It is not just the loss of Britain-based duo Chris Killen and Ryan Nelsen which has given New Zealand coach Ricki Herbert restless nights ahead of his side's FIFA World Cup™ qualifier in Vanuatu on Saturday, but soaring temperatures on the island where the game is going to take place.
As the All Whites squad were put through their paces in Sydney by Herbert before flying out to Vanuatu, the temperature topped 27 degrees Celsius. On the day of the game, however, the mercury is expected to reach 37 degrees (98.6 degrees Fahrenheit).
"The heat and the condition of the ground are things that are not going to change, we just need to deal with them," said Herbert.
"But I think what it does do though is dictate the intensity and periods of intensity we can play at. We need to be sensible and protect the ball when we do have possession and ensure we maximise any opportunities that do fall our way."
Herbert believes that every player he uses on Saturday will have to play their part in difficult conditions and he will be without Killen and Nelsen, two of his key players for this testing encounter.
Killen is currently nursing an Achilles strain, while Nelsen has been granted compassionate leave, as his wife is due to give birth to their first child within the next few days.
"It's frustrating," admitted Herbert. "We seem to get one foot forward and then take two steps back when you consider the important of qualifiers and necessity of having your best team."
Vanuatu finished in third place at July's South Pacific Games in Samoa, the first phase of Oceania qualifying for the 2010 FIFA World Cup in South Africa. They will be without Philip Tom Tomke and Francois Sakama who carry automatic suspensions into the second qualifying phase.
The last time the two sides met was in Adelaide in 2004, when Vanuatu pulled off a shock 4-2 victory. Nine members of Herbert's squad for Saturday's match were involved on that day and they are determined not to let it happen again.
"History tells us to be wary of them," continued Herbert. "There seems to be a theory in New Zealand that these games are easy but they thought that about Fiji as well and that wasn't easy. We'll always be subjected to uninformed expectations but as a group we understand it will be difficult.
"Having said that, we remain confident and positive. This is group very keen to do well despite the absence of some key personnel. It's fantastic honour in anybody's career to have the opportunity to play in a World Cup qualifying tournament."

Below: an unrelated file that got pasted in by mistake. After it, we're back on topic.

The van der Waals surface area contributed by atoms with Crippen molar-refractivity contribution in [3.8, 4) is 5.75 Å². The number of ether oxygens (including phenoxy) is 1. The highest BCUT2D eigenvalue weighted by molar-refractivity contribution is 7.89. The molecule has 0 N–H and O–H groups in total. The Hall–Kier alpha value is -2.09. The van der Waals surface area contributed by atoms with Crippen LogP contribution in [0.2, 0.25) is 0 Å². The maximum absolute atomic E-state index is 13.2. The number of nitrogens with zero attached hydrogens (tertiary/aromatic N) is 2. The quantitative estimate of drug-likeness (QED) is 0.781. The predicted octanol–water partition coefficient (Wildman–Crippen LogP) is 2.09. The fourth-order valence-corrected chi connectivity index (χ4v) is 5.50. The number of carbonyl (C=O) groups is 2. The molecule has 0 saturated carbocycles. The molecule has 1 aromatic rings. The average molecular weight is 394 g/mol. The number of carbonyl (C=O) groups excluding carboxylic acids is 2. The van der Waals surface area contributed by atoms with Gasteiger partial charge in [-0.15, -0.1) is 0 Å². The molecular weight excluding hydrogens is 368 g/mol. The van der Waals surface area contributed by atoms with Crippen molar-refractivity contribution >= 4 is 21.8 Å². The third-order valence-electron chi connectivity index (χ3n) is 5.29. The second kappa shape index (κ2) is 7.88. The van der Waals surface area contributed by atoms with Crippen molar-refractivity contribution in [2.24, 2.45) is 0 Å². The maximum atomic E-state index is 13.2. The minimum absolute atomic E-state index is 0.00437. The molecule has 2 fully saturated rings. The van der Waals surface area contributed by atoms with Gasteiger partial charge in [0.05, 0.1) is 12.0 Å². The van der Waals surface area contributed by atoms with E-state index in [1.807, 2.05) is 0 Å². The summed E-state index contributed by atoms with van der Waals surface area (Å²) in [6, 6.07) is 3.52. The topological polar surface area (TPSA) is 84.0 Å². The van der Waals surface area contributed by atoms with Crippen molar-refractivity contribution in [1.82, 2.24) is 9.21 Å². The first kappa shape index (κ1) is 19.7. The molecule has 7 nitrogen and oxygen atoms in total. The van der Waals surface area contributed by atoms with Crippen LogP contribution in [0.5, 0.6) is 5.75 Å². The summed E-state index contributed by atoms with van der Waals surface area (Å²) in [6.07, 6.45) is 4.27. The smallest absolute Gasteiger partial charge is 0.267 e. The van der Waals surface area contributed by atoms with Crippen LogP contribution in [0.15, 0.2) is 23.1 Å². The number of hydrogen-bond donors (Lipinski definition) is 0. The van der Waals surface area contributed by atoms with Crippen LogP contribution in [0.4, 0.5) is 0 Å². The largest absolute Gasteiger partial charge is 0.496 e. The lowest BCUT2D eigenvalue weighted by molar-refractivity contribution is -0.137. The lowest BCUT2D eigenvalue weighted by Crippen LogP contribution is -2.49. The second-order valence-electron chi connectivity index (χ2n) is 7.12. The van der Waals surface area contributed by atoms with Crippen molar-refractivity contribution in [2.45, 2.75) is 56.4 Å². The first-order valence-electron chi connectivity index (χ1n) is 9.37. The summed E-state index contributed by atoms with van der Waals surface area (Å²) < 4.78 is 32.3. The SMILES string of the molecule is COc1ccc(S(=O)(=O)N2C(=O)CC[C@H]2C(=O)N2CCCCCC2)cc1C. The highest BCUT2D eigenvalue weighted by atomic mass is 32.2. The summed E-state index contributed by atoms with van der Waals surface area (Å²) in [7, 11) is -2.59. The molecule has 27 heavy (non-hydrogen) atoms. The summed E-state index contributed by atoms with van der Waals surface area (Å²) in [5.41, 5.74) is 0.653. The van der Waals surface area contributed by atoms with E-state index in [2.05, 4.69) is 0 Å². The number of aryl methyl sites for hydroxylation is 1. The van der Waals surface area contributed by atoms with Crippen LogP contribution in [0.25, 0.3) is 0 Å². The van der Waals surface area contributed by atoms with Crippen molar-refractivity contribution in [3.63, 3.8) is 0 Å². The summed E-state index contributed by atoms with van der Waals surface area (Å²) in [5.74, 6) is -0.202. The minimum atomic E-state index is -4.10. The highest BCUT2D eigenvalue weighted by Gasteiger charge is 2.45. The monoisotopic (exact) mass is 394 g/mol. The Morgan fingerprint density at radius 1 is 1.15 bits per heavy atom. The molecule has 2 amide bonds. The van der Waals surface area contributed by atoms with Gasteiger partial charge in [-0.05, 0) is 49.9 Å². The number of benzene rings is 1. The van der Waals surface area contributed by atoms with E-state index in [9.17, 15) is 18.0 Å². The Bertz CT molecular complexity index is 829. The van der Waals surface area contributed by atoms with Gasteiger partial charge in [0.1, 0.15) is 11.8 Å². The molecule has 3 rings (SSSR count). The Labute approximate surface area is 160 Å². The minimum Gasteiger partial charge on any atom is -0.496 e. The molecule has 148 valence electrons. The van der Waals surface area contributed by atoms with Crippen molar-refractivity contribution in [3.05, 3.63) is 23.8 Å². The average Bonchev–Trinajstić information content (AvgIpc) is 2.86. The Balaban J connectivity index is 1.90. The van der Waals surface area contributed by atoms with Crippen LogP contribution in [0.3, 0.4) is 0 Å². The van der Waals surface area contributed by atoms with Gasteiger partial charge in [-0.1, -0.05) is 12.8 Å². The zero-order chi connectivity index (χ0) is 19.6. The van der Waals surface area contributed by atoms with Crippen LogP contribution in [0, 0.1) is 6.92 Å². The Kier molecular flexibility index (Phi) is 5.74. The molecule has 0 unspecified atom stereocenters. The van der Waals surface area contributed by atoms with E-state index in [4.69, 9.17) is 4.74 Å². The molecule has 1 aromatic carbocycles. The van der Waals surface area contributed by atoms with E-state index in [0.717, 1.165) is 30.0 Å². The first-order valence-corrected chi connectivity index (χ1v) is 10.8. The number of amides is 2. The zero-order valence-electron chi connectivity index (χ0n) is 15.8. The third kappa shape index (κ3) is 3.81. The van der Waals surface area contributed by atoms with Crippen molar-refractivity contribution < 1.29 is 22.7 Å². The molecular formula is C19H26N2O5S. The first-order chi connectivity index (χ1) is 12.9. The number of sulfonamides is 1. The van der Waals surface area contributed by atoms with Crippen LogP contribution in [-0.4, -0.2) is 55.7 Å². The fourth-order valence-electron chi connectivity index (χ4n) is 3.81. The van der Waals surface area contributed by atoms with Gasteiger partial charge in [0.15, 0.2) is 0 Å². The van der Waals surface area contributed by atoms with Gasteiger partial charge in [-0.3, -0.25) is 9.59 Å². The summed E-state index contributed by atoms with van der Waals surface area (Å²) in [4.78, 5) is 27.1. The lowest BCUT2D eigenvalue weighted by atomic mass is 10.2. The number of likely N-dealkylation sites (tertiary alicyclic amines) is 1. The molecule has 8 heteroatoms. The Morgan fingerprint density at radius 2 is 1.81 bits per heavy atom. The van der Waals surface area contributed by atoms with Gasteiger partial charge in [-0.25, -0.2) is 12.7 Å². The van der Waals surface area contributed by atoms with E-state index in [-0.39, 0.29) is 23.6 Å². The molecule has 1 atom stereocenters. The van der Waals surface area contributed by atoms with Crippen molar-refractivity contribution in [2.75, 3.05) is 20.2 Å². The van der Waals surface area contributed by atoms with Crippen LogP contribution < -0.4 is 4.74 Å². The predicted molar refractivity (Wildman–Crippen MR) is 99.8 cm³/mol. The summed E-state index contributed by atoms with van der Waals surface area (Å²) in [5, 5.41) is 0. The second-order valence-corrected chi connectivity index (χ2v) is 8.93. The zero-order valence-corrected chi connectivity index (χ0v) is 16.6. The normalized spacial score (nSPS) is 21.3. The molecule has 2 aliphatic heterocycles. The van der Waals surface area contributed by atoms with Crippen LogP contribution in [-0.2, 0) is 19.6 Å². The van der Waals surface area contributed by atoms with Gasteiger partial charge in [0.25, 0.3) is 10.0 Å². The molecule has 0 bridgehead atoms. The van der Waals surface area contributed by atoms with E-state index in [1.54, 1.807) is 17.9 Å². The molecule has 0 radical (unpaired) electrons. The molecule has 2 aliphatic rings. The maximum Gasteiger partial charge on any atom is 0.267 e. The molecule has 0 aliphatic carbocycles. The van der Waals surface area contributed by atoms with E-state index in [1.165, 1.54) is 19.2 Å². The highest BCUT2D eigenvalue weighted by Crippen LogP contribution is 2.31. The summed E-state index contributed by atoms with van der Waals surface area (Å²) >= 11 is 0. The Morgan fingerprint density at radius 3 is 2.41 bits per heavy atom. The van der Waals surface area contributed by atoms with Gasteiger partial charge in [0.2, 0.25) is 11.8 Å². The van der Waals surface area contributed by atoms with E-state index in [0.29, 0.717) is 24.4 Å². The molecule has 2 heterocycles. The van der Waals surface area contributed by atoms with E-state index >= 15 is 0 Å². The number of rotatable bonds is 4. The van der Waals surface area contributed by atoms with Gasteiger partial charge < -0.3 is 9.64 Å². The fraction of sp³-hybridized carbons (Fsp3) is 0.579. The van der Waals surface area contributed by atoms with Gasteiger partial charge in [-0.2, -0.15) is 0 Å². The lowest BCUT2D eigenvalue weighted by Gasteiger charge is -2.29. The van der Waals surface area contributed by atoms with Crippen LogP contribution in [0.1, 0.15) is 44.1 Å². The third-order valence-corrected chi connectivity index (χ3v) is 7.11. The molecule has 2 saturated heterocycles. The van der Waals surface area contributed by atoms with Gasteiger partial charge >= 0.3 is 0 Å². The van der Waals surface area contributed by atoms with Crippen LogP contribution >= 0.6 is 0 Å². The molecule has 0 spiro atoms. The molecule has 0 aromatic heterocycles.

Meanwhile, Fiji and New Caledonia will meet for the third time in ten weeks when they face each other in Ba on Saturday morning. The New Caledonians have the edge going into recent encounters, after their 1-0 success in the final of the South Pacific Games in Samoa.
Yet, Fiji have home advantage for this match and after an impressive performance in their last game against New Zealand, they will be eager to get points on the board against their Pacific rivals.
However, officials in Fiji have been frustrated by a number of disruptions to their preparations and a number of players have not confirmed their availability for the match.
First choice goalkeeper Simione Tamanisau has been ruled out because he has not been released by his employers, Malakai Tiwa and Josaia Bukalidi are injured, and defender Samu Vula has excused himself, citing personal reasons.
Assistant coach Sayed Ali admitted that the management are cautious of playing five of their players: skipper Peni Finau, Taniela Waqa, Osea Vakatalesau, Roy Krishna and Pita Bolaitoga, as they had all received yellow cards in the Pacific Games, meaning a booking in Saturday's game could rule them out of the return fixture on Wednesday.
However, Fiji will be boosted by the presence of Ronil and Salesh Kumar.
"We have called in replacement players that have willingly come in and even though there are some setbacks we are still confident that we will win," said Sayed. "Training is going on as normal and the morale is still high. We are confident that we will win because we have the advantage of the home crowd."